|The PostgreSQL 9.0 Reference Manual - Volume 1A - SQL Language Reference
by The PostgreSQL Global Development Group
Paperback (6"x9"), 454 pages
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11.3.4 Advisory Locks
PostgreSQL provides a means for creating locks that have application-defined meanings. These are called advisory locks, because the system does not enforce their use--it is up to the application to use them correctly. Advisory locks can be useful for locking strategies that are an awkward fit for the MVCC model. Once acquired, an advisory lock is held until explicitly released or the session ends. Unlike standard locks, advisory locks do not honor transaction semantics: a lock acquired during a transaction that is later rolled back will still be held following the rollback, and likewise an unlock is effective even if the calling transaction fails later. The same lock can be acquired multiple times by its owning process: for each lock request there must be a corresponding unlock request before the lock is actually released. (If a session already holds a given lock, additional requests will always succeed, even if other sessions are awaiting the lock.) Like all locks in PostgreSQL, a complete list of advisory locks currently held by any session can be found in the pg_locks system view.
Advisory locks are allocated out of a shared memory pool whose size
is defined by the configuration variables
Care must be taken not to exhaust this
memory or the server will be unable to grant any locks at all.
This imposes an upper limit on the number of advisory locks
grantable by the server, typically in the tens to hundreds of thousands
depending on how the server is configured.
A common use of advisory locks is to emulate pessimistic locking
strategies typical of so called “flat file” data management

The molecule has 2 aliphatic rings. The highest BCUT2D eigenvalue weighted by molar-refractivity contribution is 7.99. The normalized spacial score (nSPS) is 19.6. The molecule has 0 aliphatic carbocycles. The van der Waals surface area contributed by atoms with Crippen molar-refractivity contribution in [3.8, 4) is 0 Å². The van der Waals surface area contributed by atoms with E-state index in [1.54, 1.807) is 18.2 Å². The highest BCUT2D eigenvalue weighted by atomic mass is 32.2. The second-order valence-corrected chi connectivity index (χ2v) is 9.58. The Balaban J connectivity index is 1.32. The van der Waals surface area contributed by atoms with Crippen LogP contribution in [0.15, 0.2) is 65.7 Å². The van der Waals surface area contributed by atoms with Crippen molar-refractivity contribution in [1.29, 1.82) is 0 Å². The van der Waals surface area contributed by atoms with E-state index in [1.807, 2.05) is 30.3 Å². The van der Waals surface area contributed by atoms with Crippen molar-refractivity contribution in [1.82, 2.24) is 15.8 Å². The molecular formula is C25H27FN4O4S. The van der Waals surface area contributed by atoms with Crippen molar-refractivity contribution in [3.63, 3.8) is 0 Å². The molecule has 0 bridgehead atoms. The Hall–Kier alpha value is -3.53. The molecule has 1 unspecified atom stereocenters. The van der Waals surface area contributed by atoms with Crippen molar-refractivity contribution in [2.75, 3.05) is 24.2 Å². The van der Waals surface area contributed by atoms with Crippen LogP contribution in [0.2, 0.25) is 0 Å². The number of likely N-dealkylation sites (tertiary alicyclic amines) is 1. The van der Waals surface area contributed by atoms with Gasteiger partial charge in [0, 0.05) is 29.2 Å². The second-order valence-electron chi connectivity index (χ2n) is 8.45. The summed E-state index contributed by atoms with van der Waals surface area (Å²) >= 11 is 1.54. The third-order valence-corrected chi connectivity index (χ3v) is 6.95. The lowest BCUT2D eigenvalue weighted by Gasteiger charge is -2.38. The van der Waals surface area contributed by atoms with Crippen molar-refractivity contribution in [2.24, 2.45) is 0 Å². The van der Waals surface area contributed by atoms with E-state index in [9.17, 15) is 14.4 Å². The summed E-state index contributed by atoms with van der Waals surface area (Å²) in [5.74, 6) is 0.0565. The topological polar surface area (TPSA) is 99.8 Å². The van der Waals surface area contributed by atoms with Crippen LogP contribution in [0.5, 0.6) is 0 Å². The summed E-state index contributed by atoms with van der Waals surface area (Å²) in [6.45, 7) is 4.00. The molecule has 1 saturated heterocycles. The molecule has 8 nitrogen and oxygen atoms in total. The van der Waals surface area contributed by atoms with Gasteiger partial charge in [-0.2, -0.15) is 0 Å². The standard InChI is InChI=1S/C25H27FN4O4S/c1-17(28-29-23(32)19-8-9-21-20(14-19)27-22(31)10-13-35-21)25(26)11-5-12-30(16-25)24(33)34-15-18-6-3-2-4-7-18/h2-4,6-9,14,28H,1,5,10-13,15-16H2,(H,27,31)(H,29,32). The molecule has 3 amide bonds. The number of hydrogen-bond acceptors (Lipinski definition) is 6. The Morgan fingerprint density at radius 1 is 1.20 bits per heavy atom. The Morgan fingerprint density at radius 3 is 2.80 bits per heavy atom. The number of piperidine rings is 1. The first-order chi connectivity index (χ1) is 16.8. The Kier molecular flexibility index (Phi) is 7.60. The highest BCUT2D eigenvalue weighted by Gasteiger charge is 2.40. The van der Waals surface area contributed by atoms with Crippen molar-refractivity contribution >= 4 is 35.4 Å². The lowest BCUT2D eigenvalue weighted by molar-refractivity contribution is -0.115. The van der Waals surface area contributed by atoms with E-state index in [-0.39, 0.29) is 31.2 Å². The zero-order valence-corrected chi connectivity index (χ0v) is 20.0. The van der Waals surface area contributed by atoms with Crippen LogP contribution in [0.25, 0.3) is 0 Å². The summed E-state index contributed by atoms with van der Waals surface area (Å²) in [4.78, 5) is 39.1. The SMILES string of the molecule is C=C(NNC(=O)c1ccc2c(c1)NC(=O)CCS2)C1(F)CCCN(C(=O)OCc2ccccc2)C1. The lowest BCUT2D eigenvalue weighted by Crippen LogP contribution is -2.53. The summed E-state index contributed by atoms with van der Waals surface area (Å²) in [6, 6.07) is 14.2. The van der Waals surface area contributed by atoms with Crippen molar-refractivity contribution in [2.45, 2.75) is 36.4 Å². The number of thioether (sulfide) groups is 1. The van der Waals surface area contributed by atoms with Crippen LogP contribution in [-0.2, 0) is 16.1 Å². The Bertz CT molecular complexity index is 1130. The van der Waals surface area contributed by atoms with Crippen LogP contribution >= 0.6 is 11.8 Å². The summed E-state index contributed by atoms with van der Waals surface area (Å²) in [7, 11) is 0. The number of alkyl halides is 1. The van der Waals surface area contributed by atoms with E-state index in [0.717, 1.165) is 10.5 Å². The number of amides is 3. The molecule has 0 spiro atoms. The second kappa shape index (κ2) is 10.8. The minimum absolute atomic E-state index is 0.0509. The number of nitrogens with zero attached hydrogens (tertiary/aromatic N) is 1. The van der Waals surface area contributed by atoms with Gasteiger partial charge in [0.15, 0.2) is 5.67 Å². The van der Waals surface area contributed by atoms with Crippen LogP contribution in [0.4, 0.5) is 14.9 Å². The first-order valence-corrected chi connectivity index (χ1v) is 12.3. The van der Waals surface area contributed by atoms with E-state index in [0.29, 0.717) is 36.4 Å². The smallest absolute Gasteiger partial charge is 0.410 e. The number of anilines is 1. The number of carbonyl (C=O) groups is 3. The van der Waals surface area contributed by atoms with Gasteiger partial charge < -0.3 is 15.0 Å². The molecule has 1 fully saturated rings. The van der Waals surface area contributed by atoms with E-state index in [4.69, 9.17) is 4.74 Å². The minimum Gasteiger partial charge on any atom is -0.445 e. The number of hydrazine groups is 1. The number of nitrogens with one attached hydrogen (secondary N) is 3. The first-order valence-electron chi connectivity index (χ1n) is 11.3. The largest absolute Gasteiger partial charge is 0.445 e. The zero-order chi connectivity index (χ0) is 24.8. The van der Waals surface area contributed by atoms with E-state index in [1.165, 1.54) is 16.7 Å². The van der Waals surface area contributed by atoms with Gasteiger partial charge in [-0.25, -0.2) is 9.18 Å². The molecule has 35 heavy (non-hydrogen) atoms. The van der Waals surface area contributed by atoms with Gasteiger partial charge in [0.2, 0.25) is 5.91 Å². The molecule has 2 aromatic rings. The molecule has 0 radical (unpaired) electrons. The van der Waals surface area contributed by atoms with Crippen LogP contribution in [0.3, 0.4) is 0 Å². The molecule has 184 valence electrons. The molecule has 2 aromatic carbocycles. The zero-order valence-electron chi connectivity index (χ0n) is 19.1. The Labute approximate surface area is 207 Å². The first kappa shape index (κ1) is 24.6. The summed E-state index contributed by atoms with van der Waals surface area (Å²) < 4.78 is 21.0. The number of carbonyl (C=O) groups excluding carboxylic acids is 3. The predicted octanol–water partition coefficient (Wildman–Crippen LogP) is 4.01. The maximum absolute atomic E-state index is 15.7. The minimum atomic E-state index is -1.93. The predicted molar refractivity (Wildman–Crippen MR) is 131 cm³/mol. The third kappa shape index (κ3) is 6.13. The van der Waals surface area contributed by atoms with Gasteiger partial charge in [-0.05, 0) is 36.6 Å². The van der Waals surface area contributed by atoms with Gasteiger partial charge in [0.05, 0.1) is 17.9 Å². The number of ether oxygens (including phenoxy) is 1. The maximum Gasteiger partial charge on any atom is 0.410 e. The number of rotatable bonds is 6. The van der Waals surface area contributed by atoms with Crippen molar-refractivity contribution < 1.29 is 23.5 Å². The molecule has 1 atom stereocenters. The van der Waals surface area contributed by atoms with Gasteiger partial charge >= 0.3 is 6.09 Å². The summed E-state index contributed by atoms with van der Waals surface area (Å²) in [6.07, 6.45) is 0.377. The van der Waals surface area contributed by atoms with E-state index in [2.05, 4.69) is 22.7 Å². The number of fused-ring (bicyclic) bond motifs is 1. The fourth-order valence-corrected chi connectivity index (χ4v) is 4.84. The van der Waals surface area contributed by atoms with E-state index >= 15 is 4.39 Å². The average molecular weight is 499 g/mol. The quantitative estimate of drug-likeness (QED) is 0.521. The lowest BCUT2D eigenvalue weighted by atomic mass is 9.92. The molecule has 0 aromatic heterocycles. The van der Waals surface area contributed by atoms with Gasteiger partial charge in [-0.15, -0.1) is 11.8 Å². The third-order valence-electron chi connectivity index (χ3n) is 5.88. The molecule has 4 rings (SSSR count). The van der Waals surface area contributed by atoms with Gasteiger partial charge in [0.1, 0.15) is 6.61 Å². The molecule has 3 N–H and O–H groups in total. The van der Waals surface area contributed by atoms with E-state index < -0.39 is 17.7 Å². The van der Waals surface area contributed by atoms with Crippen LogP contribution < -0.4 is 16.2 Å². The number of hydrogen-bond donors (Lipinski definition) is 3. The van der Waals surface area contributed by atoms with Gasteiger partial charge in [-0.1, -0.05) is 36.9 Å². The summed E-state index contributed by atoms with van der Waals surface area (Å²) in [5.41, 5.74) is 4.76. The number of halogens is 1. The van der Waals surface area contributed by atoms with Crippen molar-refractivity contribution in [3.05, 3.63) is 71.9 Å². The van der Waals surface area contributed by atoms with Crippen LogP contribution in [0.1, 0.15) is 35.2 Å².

While a flag stored in a table could be used for the same purpose,
advisory locks are faster, avoid MVCC bloat, and are automatically
cleaned up by the server at the end of the session.
In certain cases using this advisory locking method, especially in queries
involving explicit ordering and
LIMIT clauses, care must be
taken to control the locks acquired because of the order in which SQL
expressions are evaluated. For example:
SELECT pg_advisory_lock(id) FROM foo WHERE id = 12345; -- ok SELECT pg_advisory_lock(id) FROM foo WHERE id > 12345 LIMIT 100; -- danger! SELECT pg_advisory_lock(q.id) FROM ( SELECT id FROM foo WHERE id > 12345 LIMIT 100 ) q; -- ok
In the above queries, the second form is dangerous because the
LIMIT is not guaranteed to be applied before the locking
function is executed. This might cause some locks to be acquired
that the application was not expecting, and hence would fail to release
(until it ends the session).
From the point of view of the application, such locks
would be dangling, although still viewable in
The functions provided to manipulate advisory locks are described in Table 7-61.
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